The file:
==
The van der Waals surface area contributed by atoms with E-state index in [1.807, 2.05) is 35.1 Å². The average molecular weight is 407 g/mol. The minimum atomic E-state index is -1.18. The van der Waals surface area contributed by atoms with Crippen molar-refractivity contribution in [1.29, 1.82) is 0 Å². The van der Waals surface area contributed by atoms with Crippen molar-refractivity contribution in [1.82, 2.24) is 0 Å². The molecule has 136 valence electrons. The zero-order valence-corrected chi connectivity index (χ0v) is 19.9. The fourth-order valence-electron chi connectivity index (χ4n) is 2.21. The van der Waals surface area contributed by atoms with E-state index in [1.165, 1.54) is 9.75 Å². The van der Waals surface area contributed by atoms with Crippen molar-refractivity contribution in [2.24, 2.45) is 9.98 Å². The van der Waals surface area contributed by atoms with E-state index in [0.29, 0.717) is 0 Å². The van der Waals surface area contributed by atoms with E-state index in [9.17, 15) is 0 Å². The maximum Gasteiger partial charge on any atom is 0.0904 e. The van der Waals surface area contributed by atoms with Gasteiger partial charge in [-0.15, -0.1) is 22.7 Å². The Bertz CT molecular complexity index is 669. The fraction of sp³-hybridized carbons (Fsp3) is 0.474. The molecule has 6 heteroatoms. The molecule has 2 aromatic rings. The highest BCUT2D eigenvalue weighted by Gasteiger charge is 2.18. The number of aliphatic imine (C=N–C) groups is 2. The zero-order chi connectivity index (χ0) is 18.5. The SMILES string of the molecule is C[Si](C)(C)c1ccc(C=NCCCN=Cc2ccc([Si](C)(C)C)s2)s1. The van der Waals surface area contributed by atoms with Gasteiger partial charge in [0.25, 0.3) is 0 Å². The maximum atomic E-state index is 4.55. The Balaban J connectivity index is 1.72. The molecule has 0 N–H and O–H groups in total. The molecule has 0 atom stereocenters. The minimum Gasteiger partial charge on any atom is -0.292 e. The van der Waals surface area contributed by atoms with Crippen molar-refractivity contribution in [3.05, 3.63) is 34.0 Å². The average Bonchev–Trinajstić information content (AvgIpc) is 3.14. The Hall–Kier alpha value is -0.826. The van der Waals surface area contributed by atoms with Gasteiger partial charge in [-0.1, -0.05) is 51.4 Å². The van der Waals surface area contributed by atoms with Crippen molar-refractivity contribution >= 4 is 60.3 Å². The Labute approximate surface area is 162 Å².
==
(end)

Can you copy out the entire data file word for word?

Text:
The van der Waals surface area contributed by atoms with E-state index in [1.807, 2.05) is 35.1 Å². The average molecular weight is 407 g/mol. The minimum atomic E-state index is -1.18. The van der Waals surface area contributed by atoms with Crippen molar-refractivity contribution in [1.29, 1.82) is 0 Å². The van der Waals surface area contributed by atoms with Crippen molar-refractivity contribution in [1.82, 2.24) is 0 Å². The molecule has 136 valence electrons. The zero-order valence-corrected chi connectivity index (χ0v) is 19.9. The fourth-order valence-electron chi connectivity index (χ4n) is 2.21. The van der Waals surface area contributed by atoms with E-state index in [1.165, 1.54) is 9.75 Å². The van der Waals surface area contributed by atoms with Crippen molar-refractivity contribution in [2.24, 2.45) is 9.98 Å². The van der Waals surface area contributed by atoms with E-state index in [0.29, 0.717) is 0 Å². The van der Waals surface area contributed by atoms with E-state index in [9.17, 15) is 0 Å². The maximum Gasteiger partial charge on any atom is 0.0904 e. The van der Waals surface area contributed by atoms with Gasteiger partial charge in [-0.15, -0.1) is 22.7 Å². The Bertz CT molecular complexity index is 669. The fraction of sp³-hybridized carbons (Fsp3) is 0.474. The molecule has 6 heteroatoms. The molecule has 2 aromatic rings. The highest BCUT2D eigenvalue weighted by Gasteiger charge is 2.18. The number of aliphatic imine (C=N–C) groups is 2. The zero-order chi connectivity index (χ0) is 18.5. The SMILES string of the molecule is C[Si](C)(C)c1ccc(C=NCCCN=Cc2ccc([Si](C)(C)C)s2)s1. The van der Waals surface area contributed by atoms with Gasteiger partial charge in [0.25, 0.3) is 0 Å². The maximum atomic E-state index is 4.55. The Balaban J connectivity index is 1.72. The molecule has 0 N–H and O–H groups in total. The molecule has 0 atom stereocenters. The minimum Gasteiger partial charge on any atom is -0.292 e. The van der Waals surface area contributed by atoms with Crippen molar-refractivity contribution in [3.05, 3.63) is 34.0 Å². The average Bonchev–Trinajstić information content (AvgIpc) is 3.14. The Hall–Kier alpha value is -0.826. The van der Waals surface area contributed by atoms with Gasteiger partial charge in [-0.1, -0.05) is 51.4 Å². The van der Waals surface area contributed by atoms with Crippen molar-refractivity contribution >= 4 is 60.3 Å². The Labute approximate surface area is 162 Å².